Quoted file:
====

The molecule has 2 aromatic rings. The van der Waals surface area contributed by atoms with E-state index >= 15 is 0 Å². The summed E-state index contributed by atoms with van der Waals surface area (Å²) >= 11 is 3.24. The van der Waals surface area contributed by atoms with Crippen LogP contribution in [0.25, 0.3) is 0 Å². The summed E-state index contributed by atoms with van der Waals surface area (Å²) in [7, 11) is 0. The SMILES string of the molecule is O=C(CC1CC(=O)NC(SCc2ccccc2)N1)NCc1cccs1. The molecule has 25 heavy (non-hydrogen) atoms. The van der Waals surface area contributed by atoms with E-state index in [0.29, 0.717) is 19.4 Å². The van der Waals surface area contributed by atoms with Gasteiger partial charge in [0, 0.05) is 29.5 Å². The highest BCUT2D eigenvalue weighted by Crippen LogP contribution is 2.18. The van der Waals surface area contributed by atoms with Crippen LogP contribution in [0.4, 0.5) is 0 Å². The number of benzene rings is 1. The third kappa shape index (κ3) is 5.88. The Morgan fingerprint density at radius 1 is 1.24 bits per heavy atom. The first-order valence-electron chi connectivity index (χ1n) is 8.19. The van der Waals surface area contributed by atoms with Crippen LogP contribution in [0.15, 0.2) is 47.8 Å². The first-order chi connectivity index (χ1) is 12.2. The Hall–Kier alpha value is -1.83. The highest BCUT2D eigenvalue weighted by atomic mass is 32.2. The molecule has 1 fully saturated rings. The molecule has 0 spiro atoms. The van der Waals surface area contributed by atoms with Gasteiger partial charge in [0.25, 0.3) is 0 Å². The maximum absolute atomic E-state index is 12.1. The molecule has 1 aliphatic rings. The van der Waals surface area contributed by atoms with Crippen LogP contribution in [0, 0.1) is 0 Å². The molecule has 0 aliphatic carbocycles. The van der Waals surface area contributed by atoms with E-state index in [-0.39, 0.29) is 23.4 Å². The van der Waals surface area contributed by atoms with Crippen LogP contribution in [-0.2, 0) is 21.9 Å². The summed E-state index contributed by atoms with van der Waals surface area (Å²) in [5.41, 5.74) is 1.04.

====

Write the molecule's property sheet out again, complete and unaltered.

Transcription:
The molecule has 2 aromatic rings. The van der Waals surface area contributed by atoms with E-state index >= 15 is 0 Å². The summed E-state index contributed by atoms with van der Waals surface area (Å²) >= 11 is 3.24. The van der Waals surface area contributed by atoms with Crippen LogP contribution in [0.25, 0.3) is 0 Å². The summed E-state index contributed by atoms with van der Waals surface area (Å²) in [7, 11) is 0. The SMILES string of the molecule is O=C(CC1CC(=O)NC(SCc2ccccc2)N1)NCc1cccs1. The molecule has 25 heavy (non-hydrogen) atoms. The van der Waals surface area contributed by atoms with E-state index in [0.29, 0.717) is 19.4 Å². The van der Waals surface area contributed by atoms with Gasteiger partial charge in [0, 0.05) is 29.5 Å². The highest BCUT2D eigenvalue weighted by Crippen LogP contribution is 2.18. The van der Waals surface area contributed by atoms with Crippen LogP contribution in [0.4, 0.5) is 0 Å². The number of benzene rings is 1. The third kappa shape index (κ3) is 5.88. The Morgan fingerprint density at radius 1 is 1.24 bits per heavy atom. The first-order valence-electron chi connectivity index (χ1n) is 8.19. The van der Waals surface area contributed by atoms with Crippen LogP contribution in [0.15, 0.2) is 47.8 Å². The first-order chi connectivity index (χ1) is 12.2. The Hall–Kier alpha value is -1.83. The highest BCUT2D eigenvalue weighted by atomic mass is 32.2. The molecule has 1 fully saturated rings. The molecule has 0 spiro atoms. The van der Waals surface area contributed by atoms with Gasteiger partial charge in [0.25, 0.3) is 0 Å². The maximum absolute atomic E-state index is 12.1. The molecule has 1 aliphatic rings. The van der Waals surface area contributed by atoms with Crippen LogP contribution in [0, 0.1) is 0 Å². The molecule has 0 aliphatic carbocycles. The van der Waals surface area contributed by atoms with E-state index in [-0.39, 0.29) is 23.4 Å². The van der Waals surface area contributed by atoms with Crippen LogP contribution in [-0.2, 0) is 21.9 Å². The summed E-state index contributed by atoms with van der Waals surface area (Å²) in [5.41, 5.74) is 1.04.